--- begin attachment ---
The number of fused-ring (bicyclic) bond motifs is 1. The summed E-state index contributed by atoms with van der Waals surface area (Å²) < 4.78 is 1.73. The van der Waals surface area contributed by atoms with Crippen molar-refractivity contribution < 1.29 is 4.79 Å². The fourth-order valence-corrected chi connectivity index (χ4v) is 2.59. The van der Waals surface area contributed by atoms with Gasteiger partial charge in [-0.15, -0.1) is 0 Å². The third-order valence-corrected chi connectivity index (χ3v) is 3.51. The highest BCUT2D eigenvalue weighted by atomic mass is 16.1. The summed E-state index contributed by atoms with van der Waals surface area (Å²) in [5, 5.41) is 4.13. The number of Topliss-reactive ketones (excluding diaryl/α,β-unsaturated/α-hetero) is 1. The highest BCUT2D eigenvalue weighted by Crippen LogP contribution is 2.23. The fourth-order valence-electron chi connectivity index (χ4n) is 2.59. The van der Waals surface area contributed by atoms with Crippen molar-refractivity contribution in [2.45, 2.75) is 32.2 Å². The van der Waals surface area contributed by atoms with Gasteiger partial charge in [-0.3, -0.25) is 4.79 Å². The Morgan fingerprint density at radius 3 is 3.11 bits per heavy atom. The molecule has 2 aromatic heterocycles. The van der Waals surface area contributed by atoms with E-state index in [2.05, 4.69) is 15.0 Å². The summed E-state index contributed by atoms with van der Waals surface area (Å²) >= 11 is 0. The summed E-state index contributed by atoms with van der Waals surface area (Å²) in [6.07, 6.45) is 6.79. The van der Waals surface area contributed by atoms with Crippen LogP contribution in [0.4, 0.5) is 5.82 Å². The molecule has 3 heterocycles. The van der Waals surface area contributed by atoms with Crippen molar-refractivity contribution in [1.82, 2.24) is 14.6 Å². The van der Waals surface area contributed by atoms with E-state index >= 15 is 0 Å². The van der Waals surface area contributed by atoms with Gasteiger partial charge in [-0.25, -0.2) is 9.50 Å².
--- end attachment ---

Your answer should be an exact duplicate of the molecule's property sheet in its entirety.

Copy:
The number of fused-ring (bicyclic) bond motifs is 1. The summed E-state index contributed by atoms with van der Waals surface area (Å²) < 4.78 is 1.73. The van der Waals surface area contributed by atoms with Crippen molar-refractivity contribution < 1.29 is 4.79 Å². The fourth-order valence-corrected chi connectivity index (χ4v) is 2.59. The van der Waals surface area contributed by atoms with Gasteiger partial charge in [-0.15, -0.1) is 0 Å². The third-order valence-corrected chi connectivity index (χ3v) is 3.51. The highest BCUT2D eigenvalue weighted by atomic mass is 16.1. The summed E-state index contributed by atoms with van der Waals surface area (Å²) in [5, 5.41) is 4.13. The number of Topliss-reactive ketones (excluding diaryl/α,β-unsaturated/α-hetero) is 1. The highest BCUT2D eigenvalue weighted by Crippen LogP contribution is 2.23. The fourth-order valence-electron chi connectivity index (χ4n) is 2.59. The van der Waals surface area contributed by atoms with Crippen molar-refractivity contribution in [2.45, 2.75) is 32.2 Å². The van der Waals surface area contributed by atoms with Gasteiger partial charge in [-0.3, -0.25) is 4.79 Å². The Morgan fingerprint density at radius 3 is 3.11 bits per heavy atom. The molecule has 2 aromatic heterocycles. The van der Waals surface area contributed by atoms with E-state index in [2.05, 4.69) is 15.0 Å². The summed E-state index contributed by atoms with van der Waals surface area (Å²) >= 11 is 0. The summed E-state index contributed by atoms with van der Waals surface area (Å²) in [6.07, 6.45) is 6.79. The van der Waals surface area contributed by atoms with Crippen LogP contribution in [0.4, 0.5) is 5.82 Å². The molecule has 3 heterocycles. The van der Waals surface area contributed by atoms with Crippen molar-refractivity contribution in [1.82, 2.24) is 14.6 Å². The van der Waals surface area contributed by atoms with E-state index >= 15 is 0 Å². The van der Waals surface area contributed by atoms with Gasteiger partial charge in [-0.25, -0.2) is 9.50 Å².